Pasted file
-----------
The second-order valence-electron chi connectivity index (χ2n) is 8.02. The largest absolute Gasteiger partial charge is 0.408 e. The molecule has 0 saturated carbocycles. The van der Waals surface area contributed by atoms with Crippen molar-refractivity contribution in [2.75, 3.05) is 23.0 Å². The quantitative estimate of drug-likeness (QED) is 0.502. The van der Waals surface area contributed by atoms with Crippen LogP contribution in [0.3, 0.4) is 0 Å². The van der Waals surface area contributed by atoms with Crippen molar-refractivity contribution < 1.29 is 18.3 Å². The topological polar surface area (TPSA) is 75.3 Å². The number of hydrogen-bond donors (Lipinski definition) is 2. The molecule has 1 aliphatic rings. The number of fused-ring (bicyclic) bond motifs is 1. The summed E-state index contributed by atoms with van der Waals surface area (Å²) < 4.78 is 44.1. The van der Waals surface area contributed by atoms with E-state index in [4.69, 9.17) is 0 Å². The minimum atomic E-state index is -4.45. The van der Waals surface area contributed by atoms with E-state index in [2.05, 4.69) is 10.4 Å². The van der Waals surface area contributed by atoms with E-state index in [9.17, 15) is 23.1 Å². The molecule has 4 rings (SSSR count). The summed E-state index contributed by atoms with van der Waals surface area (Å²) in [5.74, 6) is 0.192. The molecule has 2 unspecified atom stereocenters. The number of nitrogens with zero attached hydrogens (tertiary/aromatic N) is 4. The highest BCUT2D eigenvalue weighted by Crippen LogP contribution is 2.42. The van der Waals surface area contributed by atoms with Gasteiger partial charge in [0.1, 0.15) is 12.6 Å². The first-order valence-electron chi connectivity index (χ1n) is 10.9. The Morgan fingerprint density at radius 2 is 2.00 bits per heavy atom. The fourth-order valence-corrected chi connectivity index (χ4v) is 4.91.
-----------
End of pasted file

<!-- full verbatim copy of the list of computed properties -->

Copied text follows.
The second-order valence-electron chi connectivity index (χ2n) is 8.02. The largest absolute Gasteiger partial charge is 0.408 e. The molecule has 0 saturated carbocycles. The van der Waals surface area contributed by atoms with Crippen molar-refractivity contribution in [2.75, 3.05) is 23.0 Å². The quantitative estimate of drug-likeness (QED) is 0.502. The van der Waals surface area contributed by atoms with Crippen LogP contribution in [0.3, 0.4) is 0 Å². The van der Waals surface area contributed by atoms with Crippen molar-refractivity contribution < 1.29 is 18.3 Å². The topological polar surface area (TPSA) is 75.3 Å². The number of hydrogen-bond donors (Lipinski definition) is 2. The molecule has 1 aliphatic rings. The number of fused-ring (bicyclic) bond motifs is 1. The summed E-state index contributed by atoms with van der Waals surface area (Å²) < 4.78 is 44.1. The van der Waals surface area contributed by atoms with E-state index in [4.69, 9.17) is 0 Å². The minimum atomic E-state index is -4.45. The van der Waals surface area contributed by atoms with E-state index in [2.05, 4.69) is 10.4 Å². The van der Waals surface area contributed by atoms with E-state index in [9.17, 15) is 23.1 Å². The molecule has 4 rings (SSSR count). The summed E-state index contributed by atoms with van der Waals surface area (Å²) in [5.74, 6) is 0.192. The molecule has 2 unspecified atom stereocenters. The number of nitrogens with zero attached hydrogens (tertiary/aromatic N) is 4. The highest BCUT2D eigenvalue weighted by Crippen LogP contribution is 2.42. The van der Waals surface area contributed by atoms with Gasteiger partial charge in [0.1, 0.15) is 12.6 Å². The first-order valence-electron chi connectivity index (χ1n) is 10.9. The Morgan fingerprint density at radius 2 is 2.00 bits per heavy atom. The fourth-order valence-corrected chi connectivity index (χ4v) is 4.91.